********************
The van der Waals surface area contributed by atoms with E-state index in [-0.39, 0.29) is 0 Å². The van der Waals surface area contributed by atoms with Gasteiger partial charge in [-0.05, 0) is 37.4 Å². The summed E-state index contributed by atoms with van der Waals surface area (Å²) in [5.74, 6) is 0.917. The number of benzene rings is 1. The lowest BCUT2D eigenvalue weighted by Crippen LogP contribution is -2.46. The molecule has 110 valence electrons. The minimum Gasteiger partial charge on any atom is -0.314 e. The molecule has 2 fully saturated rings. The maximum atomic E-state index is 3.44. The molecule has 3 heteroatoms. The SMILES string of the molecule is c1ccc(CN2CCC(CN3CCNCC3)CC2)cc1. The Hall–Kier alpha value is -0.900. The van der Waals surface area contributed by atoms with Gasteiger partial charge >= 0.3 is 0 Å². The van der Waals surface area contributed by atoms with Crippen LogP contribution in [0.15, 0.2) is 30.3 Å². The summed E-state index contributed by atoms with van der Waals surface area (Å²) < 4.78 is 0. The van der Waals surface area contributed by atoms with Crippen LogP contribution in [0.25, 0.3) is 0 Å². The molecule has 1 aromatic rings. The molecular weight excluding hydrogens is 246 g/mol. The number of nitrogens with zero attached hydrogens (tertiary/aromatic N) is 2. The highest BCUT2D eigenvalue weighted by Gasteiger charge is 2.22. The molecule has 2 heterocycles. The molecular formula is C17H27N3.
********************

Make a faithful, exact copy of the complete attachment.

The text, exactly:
The van der Waals surface area contributed by atoms with E-state index in [-0.39, 0.29) is 0 Å². The van der Waals surface area contributed by atoms with Gasteiger partial charge in [-0.05, 0) is 37.4 Å². The summed E-state index contributed by atoms with van der Waals surface area (Å²) in [5.74, 6) is 0.917. The number of benzene rings is 1. The lowest BCUT2D eigenvalue weighted by Crippen LogP contribution is -2.46. The molecule has 110 valence electrons. The minimum Gasteiger partial charge on any atom is -0.314 e. The molecule has 2 fully saturated rings. The maximum atomic E-state index is 3.44. The molecule has 3 heteroatoms. The SMILES string of the molecule is c1ccc(CN2CCC(CN3CCNCC3)CC2)cc1. The Hall–Kier alpha value is -0.900. The van der Waals surface area contributed by atoms with Gasteiger partial charge >= 0.3 is 0 Å². The van der Waals surface area contributed by atoms with Crippen LogP contribution in [0.15, 0.2) is 30.3 Å². The summed E-state index contributed by atoms with van der Waals surface area (Å²) < 4.78 is 0. The van der Waals surface area contributed by atoms with Crippen LogP contribution in [0.25, 0.3) is 0 Å². The molecule has 1 aromatic rings. The molecular weight excluding hydrogens is 246 g/mol. The number of nitrogens with zero attached hydrogens (tertiary/aromatic N) is 2. The highest BCUT2D eigenvalue weighted by Gasteiger charge is 2.22. The molecule has 2 heterocycles. The molecular formula is C17H27N3.